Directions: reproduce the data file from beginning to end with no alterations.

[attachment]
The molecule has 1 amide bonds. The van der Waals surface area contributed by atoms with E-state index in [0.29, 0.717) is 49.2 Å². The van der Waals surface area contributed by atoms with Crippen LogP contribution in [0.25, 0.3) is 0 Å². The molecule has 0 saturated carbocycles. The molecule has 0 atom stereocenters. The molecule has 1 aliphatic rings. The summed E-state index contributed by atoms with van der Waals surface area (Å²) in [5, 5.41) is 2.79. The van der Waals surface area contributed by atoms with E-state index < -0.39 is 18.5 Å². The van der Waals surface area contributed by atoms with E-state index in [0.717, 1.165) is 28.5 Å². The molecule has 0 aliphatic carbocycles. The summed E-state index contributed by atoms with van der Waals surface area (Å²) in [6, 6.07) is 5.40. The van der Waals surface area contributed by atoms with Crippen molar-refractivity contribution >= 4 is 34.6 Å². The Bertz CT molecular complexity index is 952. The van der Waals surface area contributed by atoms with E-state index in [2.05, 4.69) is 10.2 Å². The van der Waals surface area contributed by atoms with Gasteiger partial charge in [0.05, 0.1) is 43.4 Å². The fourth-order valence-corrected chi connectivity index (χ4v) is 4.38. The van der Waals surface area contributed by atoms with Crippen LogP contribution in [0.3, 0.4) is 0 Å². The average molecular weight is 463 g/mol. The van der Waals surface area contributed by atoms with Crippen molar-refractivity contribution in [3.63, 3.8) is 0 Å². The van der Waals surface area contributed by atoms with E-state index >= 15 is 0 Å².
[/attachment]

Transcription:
The molecule has 1 amide bonds. The van der Waals surface area contributed by atoms with E-state index in [0.29, 0.717) is 49.2 Å². The van der Waals surface area contributed by atoms with Crippen LogP contribution in [0.25, 0.3) is 0 Å². The molecule has 0 saturated carbocycles. The molecule has 0 atom stereocenters. The molecule has 1 aliphatic rings. The summed E-state index contributed by atoms with van der Waals surface area (Å²) in [5, 5.41) is 2.79. The van der Waals surface area contributed by atoms with E-state index < -0.39 is 18.5 Å². The van der Waals surface area contributed by atoms with E-state index in [0.717, 1.165) is 28.5 Å². The molecule has 0 aliphatic carbocycles. The summed E-state index contributed by atoms with van der Waals surface area (Å²) in [6, 6.07) is 5.40. The van der Waals surface area contributed by atoms with Crippen molar-refractivity contribution >= 4 is 34.6 Å². The Bertz CT molecular complexity index is 952. The van der Waals surface area contributed by atoms with E-state index in [2.05, 4.69) is 10.2 Å². The van der Waals surface area contributed by atoms with Gasteiger partial charge in [0.05, 0.1) is 43.4 Å². The fourth-order valence-corrected chi connectivity index (χ4v) is 4.38. The van der Waals surface area contributed by atoms with Crippen LogP contribution in [0.3, 0.4) is 0 Å². The average molecular weight is 463 g/mol. The van der Waals surface area contributed by atoms with Crippen molar-refractivity contribution in [3.63, 3.8) is 0 Å². The van der Waals surface area contributed by atoms with E-state index >= 15 is 0 Å².